The pollack (Pollachius pollachius) is a fish that, when hooked, has an exhilarating first run. With the pollack, terms such as ‘power drive’ seem appropriate. This member of the cod family can be one of our most sporting fishes provided it is taken over a suitable habitat and on tackle that responds to the fish’s energetic struggles.
To get the best from most sea fish, they have to be fought in shallow water. This is particularly true of the pollack, a fish of reefs and rocky bottoms, living and feeding among the tangles of kelp. The pollack comes inshore in the spring, just as the sun begins to bring warmth and fertility to the littoral waters. It is a predatory species that feeds higher in the water than other cod-like fish. Of course, the pollack will also feed on crustaceans and molluscs but the species is particularly adapted to hunting other fish.
The pollack is sleek, well-propor-tioned, immensely powerful, and built for ambushing other reef-dwelling species. It tends to shoal up according to size. Most of the inshore rock areas will have a population of smallish pollack which feed on the fry of other fish that spawn in the shallows. As summer progresses, the larger pollack come in from deeper water, feeding over the top of the reef, particularly in the late evening and into the hours of darkness. During the day, especially in strong sunlight, these larger fish sink down to the sides of pinnacle rocks, down among the weeds and the broken ground.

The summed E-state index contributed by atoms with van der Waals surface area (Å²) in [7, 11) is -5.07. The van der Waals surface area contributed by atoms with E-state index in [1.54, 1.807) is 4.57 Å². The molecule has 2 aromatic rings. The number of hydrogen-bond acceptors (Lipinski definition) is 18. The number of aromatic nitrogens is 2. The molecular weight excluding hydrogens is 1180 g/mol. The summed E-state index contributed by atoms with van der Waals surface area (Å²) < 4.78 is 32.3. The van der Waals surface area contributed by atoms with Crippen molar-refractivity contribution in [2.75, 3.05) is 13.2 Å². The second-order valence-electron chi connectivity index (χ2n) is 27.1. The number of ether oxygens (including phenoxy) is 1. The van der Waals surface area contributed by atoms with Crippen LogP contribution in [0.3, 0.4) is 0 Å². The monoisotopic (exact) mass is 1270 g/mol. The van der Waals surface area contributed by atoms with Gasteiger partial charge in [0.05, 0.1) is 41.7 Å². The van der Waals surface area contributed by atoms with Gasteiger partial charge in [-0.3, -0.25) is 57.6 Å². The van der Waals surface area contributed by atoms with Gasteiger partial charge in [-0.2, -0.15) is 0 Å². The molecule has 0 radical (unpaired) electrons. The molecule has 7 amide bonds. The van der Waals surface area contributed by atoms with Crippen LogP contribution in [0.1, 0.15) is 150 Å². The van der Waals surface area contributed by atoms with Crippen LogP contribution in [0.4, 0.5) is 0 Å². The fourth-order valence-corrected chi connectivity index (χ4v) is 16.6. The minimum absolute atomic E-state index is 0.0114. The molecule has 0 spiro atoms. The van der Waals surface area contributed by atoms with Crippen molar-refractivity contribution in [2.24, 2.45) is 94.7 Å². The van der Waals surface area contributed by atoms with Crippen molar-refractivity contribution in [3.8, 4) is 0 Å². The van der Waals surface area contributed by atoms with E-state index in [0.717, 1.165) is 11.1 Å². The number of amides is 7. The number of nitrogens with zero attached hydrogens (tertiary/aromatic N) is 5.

There is always some confusion, among novice anglers, between the pollack and its near relative, the coalfish, despite quite clear iden-tification points. The pollack is green-brown, with a dark lateral line that curves sharply over the pec- toral before straightening as it con-tinues back along the body to the squared-off tail. Among juvenile fish there can be a colour variation that is environmental. A highly coloured habitat, with a mass of red weed, for example, will influence the basic hue of the fish.